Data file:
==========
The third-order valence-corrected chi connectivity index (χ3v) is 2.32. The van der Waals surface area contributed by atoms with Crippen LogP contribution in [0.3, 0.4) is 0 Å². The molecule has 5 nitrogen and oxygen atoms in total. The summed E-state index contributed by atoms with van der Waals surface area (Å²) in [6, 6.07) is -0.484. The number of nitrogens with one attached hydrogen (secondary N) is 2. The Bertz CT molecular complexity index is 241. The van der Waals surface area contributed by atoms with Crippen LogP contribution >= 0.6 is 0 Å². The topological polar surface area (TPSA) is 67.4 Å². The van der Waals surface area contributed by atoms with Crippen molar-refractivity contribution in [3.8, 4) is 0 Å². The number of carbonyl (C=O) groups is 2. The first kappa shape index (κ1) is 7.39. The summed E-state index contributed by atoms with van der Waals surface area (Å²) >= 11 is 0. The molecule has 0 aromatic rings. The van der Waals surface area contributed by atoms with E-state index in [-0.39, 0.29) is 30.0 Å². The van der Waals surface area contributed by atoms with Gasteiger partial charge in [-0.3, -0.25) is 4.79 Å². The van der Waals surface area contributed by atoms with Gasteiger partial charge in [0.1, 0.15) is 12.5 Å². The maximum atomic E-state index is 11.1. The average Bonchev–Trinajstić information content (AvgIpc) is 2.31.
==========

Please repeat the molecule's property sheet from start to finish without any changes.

The third-order valence-corrected chi connectivity index (χ3v) is 2.32. The van der Waals surface area contributed by atoms with Crippen LogP contribution in [0.3, 0.4) is 0 Å². The molecule has 5 nitrogen and oxygen atoms in total. The summed E-state index contributed by atoms with van der Waals surface area (Å²) in [6, 6.07) is -0.484. The number of nitrogens with one attached hydrogen (secondary N) is 2. The Bertz CT molecular complexity index is 241. The van der Waals surface area contributed by atoms with Crippen LogP contribution >= 0.6 is 0 Å². The topological polar surface area (TPSA) is 67.4 Å². The van der Waals surface area contributed by atoms with Crippen molar-refractivity contribution in [3.8, 4) is 0 Å². The number of carbonyl (C=O) groups is 2. The first kappa shape index (κ1) is 7.39. The summed E-state index contributed by atoms with van der Waals surface area (Å²) >= 11 is 0. The molecule has 0 aromatic rings. The van der Waals surface area contributed by atoms with E-state index in [-0.39, 0.29) is 30.0 Å². The van der Waals surface area contributed by atoms with Gasteiger partial charge in [-0.3, -0.25) is 4.79 Å². The van der Waals surface area contributed by atoms with Gasteiger partial charge in [0.1, 0.15) is 12.5 Å². The maximum atomic E-state index is 11.1. The average Bonchev–Trinajstić information content (AvgIpc) is 2.31.